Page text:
IT Skill Set

Do you have the skills and organizational framework in place to manage big data? More resources should be devoted to advanced content management, security, provisioning, procurement, and real-time processing. You may want to consider creating a distinct team of integrated IT skills sets (infrastructure, applications and governance) to work closely with big data end users. Finally, carefully managing how big data is used, shared and archived is new territory for most companies. Maintaining reliability, availability and resiliency will be particularly important in cases where big data is the fuel that powers business intelligence and becomes mission critical.

Security and Privacy

The CIO risks building a Pandora’s box of big data that, if recklessly unleashed, can put the entire enterprise at risk. How can the company mitigate the exposure of information? What dependencies have to be managed? What are the priorities for securing different kinds of information? In a world of limited resources, a risk management framework can help the CIO identify and address the greatest threats.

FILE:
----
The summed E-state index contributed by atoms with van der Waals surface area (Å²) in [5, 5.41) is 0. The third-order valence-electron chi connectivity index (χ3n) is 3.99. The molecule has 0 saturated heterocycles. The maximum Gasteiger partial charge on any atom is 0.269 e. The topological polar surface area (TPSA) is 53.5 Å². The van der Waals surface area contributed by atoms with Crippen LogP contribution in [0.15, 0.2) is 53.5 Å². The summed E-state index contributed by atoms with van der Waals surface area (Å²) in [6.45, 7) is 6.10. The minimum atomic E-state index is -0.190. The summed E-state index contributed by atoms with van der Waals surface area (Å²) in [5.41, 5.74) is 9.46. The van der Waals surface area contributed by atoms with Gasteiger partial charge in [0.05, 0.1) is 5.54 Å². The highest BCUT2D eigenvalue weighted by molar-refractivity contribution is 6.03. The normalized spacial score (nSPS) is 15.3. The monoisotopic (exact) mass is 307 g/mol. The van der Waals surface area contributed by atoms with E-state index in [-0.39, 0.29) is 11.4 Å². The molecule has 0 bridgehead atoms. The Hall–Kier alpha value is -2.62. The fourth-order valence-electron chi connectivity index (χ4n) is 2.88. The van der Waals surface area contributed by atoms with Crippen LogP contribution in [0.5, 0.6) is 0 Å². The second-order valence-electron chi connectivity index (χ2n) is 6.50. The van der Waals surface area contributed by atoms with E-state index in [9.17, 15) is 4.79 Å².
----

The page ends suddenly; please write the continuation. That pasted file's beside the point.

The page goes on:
Big Data Provides Game-Changing Insights If Done Right

Are you ready to take on a big data project? It is a great opportunity to partner with a business unit or functional lead on a strategic initiative, and it can be a platform for building new skills in cloud computing and business intelligence that will help you create a truly data-driven organization. But don’t let the hype about big data’s potential entice you to take shortcuts. Scoping these cloud-based projects is not an exercise left to the inexperienced. Don’t underestimate the effort and skills required to deploy analytical tools necessary to make sense of big data. Integration across internal data marts, private and public clouds, social media sources, and mobile devices may require new approaches, new skills and even new team structures.

Carefully managing how big data is used, shared, and archived is new territory for most companies. The scale of big data will challenge existing approaches to protecting that data with backups and replication. One-off or siloed approaches will not satisfy regulatory, legal, and customer privacy expectations in a cloud environment populated with big data. That’s a tall order. But the game-changing insights residing in big data may be too big to pass up.